Time Theft: Agile teams draw their work from prioritized backlogs, which means that those waiting at the bottom of the queue may expect some degree of delay. Such parties may thus be incentivized to circumvent the backlog management process by approaching team members directly for assistance. Parties seeking assistance in matters that lie beyond the team’s remit can have an additional incentive, given that such activities would not be appropriate for inclusion on the team’s backlog in the first place. A good Servant Leader, such as a Scrum Master, will protect a team from such interference.
Too Busy: Key stakeholders often have responsibilities that span multiple teams (e.g. Product Owners, senior designers, and architects). If they do not value a team’s product or service particularly highly, they may be tempted to abdicate or defer their stakeholder duties in order to give other matters their attention. Sponsorship for the initiative is essential. Controlled Failure may be the best option in severe cases.
Unbounded Team: The allocation of team members to certain workstreams implies that they will not be available for others. This is a constraint on organizational behavior, since it means that managers cannot assign people to multiple duties in a reactive or ad-hoc manner. Organizations can be tempted to compromise on such discipline for the sake of expediency or in support of "firefighting". Teams should be able to inspect-and-adapt their own membership and to frame their own teamwork commitments.
Unbounded Timebox: Allow an indeterminate amount of time for the completion of a task. Teams can be tempted to try and extend an available time-box if, in so doing, it increases the chances of an intermediate goal being met. The team can then create the illusion of success even though the deliveries that were forecast have not been made. Good time-boxing will avoid this by ensuring that a maximum time limit is observed.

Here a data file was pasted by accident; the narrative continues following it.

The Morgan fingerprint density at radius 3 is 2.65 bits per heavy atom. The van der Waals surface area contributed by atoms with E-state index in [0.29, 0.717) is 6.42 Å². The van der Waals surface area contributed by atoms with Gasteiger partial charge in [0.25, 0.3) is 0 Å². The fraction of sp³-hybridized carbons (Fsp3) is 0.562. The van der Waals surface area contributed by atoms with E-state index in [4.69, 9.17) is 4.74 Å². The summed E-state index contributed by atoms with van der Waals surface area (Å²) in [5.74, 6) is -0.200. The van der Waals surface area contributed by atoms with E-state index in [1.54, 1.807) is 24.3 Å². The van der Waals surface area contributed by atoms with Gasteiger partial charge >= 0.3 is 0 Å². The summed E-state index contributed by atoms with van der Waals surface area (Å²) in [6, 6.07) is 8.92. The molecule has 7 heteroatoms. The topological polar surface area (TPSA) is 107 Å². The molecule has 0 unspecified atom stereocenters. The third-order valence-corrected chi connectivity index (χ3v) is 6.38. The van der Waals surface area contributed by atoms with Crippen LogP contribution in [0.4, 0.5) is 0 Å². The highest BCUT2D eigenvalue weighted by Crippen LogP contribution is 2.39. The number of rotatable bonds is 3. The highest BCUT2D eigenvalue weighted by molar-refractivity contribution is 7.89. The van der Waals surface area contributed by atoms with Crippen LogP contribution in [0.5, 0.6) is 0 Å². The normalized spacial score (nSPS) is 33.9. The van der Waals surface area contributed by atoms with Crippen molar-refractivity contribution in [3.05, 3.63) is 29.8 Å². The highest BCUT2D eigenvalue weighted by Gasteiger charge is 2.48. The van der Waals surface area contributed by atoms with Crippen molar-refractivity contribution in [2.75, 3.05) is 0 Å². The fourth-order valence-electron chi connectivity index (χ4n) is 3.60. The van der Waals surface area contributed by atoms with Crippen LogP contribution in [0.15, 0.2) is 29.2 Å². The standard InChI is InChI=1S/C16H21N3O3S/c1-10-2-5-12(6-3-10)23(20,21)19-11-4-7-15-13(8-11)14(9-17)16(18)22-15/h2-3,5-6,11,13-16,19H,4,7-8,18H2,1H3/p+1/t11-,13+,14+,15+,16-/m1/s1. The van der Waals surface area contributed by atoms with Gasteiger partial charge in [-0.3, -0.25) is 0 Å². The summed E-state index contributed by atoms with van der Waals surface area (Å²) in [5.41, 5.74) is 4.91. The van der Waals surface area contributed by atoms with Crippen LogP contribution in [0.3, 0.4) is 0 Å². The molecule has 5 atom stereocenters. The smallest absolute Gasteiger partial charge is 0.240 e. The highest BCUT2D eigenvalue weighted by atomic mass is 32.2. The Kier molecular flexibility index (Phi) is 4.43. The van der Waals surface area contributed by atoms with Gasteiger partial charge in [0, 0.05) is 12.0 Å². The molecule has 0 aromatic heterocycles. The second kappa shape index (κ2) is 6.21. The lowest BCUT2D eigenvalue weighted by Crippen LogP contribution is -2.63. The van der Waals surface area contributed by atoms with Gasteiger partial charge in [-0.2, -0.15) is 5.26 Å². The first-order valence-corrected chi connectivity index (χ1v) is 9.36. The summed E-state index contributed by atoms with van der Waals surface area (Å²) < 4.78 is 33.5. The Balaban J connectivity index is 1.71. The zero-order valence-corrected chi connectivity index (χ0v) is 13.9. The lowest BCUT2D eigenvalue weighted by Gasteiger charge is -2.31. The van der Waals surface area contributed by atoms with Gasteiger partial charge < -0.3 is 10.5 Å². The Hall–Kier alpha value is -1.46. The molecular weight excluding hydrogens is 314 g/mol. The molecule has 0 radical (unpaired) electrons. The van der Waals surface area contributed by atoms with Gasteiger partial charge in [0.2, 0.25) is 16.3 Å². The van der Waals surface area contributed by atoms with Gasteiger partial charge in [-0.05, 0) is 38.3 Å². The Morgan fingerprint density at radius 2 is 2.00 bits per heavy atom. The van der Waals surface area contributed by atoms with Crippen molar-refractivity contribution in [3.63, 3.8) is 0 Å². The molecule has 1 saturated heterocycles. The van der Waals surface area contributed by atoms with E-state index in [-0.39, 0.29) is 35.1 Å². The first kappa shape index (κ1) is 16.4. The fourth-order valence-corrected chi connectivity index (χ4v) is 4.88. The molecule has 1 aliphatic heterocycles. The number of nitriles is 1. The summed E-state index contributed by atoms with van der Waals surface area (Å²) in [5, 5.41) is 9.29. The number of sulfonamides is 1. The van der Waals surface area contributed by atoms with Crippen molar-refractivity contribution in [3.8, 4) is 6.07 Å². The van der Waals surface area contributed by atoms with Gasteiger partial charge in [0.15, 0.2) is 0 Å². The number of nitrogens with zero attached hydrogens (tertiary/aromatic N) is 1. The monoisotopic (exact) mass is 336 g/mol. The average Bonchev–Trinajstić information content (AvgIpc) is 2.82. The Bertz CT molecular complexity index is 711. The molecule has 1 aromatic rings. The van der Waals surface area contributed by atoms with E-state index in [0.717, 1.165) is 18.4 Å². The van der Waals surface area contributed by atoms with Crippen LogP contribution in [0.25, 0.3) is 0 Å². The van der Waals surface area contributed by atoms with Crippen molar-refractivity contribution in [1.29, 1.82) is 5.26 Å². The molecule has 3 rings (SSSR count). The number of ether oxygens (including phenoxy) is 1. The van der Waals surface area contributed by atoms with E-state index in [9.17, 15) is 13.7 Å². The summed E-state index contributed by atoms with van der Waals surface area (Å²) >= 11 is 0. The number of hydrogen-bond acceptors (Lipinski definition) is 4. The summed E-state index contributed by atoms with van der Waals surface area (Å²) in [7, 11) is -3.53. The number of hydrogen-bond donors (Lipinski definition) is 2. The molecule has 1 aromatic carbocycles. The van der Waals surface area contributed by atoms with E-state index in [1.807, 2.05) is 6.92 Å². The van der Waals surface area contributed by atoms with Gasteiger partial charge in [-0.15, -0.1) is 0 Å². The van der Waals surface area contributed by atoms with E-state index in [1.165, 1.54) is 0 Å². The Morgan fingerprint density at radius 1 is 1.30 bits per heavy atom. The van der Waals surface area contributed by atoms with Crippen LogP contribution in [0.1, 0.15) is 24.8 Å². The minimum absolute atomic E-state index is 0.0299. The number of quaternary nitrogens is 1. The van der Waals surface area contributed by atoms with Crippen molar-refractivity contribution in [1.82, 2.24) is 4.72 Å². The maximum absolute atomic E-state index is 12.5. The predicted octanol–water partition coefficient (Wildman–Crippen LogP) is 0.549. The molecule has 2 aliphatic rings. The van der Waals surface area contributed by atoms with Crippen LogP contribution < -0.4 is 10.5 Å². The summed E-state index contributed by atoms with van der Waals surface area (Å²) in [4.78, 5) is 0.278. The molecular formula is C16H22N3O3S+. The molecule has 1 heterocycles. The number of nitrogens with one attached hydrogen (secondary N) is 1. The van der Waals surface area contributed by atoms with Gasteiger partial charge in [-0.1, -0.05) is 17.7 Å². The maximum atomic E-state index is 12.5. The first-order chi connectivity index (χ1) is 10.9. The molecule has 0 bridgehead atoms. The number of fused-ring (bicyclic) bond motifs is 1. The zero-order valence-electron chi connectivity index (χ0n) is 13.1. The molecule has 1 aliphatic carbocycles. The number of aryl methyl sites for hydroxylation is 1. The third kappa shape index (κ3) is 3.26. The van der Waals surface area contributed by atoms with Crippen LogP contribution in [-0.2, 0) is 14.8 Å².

Uncommitment: Team members who do not value the Product or Sprint Goal, or who are allowed to accept other priorities, may be tempted to admit unplanned work into a Sprint. This can include work from forceful parties which the Product Owner does not value. Strong Product Ownership is important if this problem is to be overcome.
Undefined Done: Progress work as quickly as possible and without sufficient regard for quality. Technical debt is likely to result. Observing a Definition of Done which assures each increment as being of release quality is essential.
Unlimited WIP: When faced by competing and vociferous stakeholder demands, team members can feel obliged to action multiple items simultaneously. In an attempt to pacify stakeholders, they can therefore claim that an item is being worked on and is no longer enqueued. Both good Product Ownership and a team determination to limit WIP appropriately are needed to overcome this.
Unresolved Proxy: Multiple stakeholders can have an interest in a product and each may only be able to articulate the requirements in their area. Consequently a senior product owner may be tempted to delegate ownership to multiple proxies. Good product ownership ensures that one clear authority is accountable for value.
Vanity Metrics: Use only the most favorable metrics in order to strike a posture. Team members can be tempted to show their efforts in the best light rather than in a more objective one. Good metrics are based on data which supports inspection and adaptation and the taking of informed, constructive action.
Waterscrumfall: Organizations may often have the goal of adopting an agile way of working, but they can lack the cultural grit to transition away from an established stage-gated culture. They then attempt to effect a compromise in which an iterative development approach is encapsulated within a development stage. In so doing they hope to leverage the benefits of agile practice, whilst not actually changing the organization's delivery approach or the terms of reference that are comfortable to stakeholders. The transformation pattern helps to challenge this thinking, as it puts empirical process control at the heart of an enterprise change attempt.